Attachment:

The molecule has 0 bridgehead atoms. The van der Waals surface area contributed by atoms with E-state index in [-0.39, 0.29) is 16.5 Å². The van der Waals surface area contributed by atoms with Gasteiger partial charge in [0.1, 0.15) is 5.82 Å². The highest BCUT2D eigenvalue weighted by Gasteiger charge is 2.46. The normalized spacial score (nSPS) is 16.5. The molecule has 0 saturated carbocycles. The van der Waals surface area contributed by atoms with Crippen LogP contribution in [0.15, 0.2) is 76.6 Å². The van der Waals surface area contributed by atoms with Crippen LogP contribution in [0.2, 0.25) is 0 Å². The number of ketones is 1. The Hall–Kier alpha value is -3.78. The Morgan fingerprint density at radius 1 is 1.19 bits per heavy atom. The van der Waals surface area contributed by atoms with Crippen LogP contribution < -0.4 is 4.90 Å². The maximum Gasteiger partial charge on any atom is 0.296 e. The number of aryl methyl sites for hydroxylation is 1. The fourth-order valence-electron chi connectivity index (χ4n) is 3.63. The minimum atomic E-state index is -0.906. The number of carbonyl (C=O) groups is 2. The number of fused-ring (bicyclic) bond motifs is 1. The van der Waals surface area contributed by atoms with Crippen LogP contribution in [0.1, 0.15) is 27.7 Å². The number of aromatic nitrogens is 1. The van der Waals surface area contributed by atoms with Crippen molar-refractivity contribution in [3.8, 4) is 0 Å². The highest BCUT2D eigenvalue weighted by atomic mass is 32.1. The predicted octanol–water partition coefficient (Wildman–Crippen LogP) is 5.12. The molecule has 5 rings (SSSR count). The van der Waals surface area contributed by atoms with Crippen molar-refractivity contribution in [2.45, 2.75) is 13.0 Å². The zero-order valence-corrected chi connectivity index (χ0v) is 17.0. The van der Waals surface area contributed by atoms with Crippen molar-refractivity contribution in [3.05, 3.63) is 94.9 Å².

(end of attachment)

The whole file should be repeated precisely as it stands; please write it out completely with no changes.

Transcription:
The molecule has 0 bridgehead atoms. The van der Waals surface area contributed by atoms with E-state index in [-0.39, 0.29) is 16.5 Å². The van der Waals surface area contributed by atoms with Gasteiger partial charge in [0.1, 0.15) is 5.82 Å². The highest BCUT2D eigenvalue weighted by Gasteiger charge is 2.46. The normalized spacial score (nSPS) is 16.5. The molecule has 0 saturated carbocycles. The van der Waals surface area contributed by atoms with Crippen LogP contribution in [0.15, 0.2) is 76.6 Å². The van der Waals surface area contributed by atoms with Crippen LogP contribution in [0.2, 0.25) is 0 Å². The number of ketones is 1. The Hall–Kier alpha value is -3.78. The Morgan fingerprint density at radius 1 is 1.19 bits per heavy atom. The van der Waals surface area contributed by atoms with Crippen LogP contribution < -0.4 is 4.90 Å². The maximum Gasteiger partial charge on any atom is 0.296 e. The number of aryl methyl sites for hydroxylation is 1. The fourth-order valence-electron chi connectivity index (χ4n) is 3.63. The minimum atomic E-state index is -0.906. The number of carbonyl (C=O) groups is 2. The number of fused-ring (bicyclic) bond motifs is 1. The van der Waals surface area contributed by atoms with Crippen LogP contribution in [0.1, 0.15) is 27.7 Å². The number of aromatic nitrogens is 1. The van der Waals surface area contributed by atoms with Crippen molar-refractivity contribution in [3.8, 4) is 0 Å². The highest BCUT2D eigenvalue weighted by atomic mass is 32.1. The predicted octanol–water partition coefficient (Wildman–Crippen LogP) is 5.12. The molecule has 5 rings (SSSR count). The van der Waals surface area contributed by atoms with Crippen molar-refractivity contribution in [2.45, 2.75) is 13.0 Å². The zero-order valence-corrected chi connectivity index (χ0v) is 17.0. The van der Waals surface area contributed by atoms with Crippen molar-refractivity contribution in [3.05, 3.63) is 94.9 Å².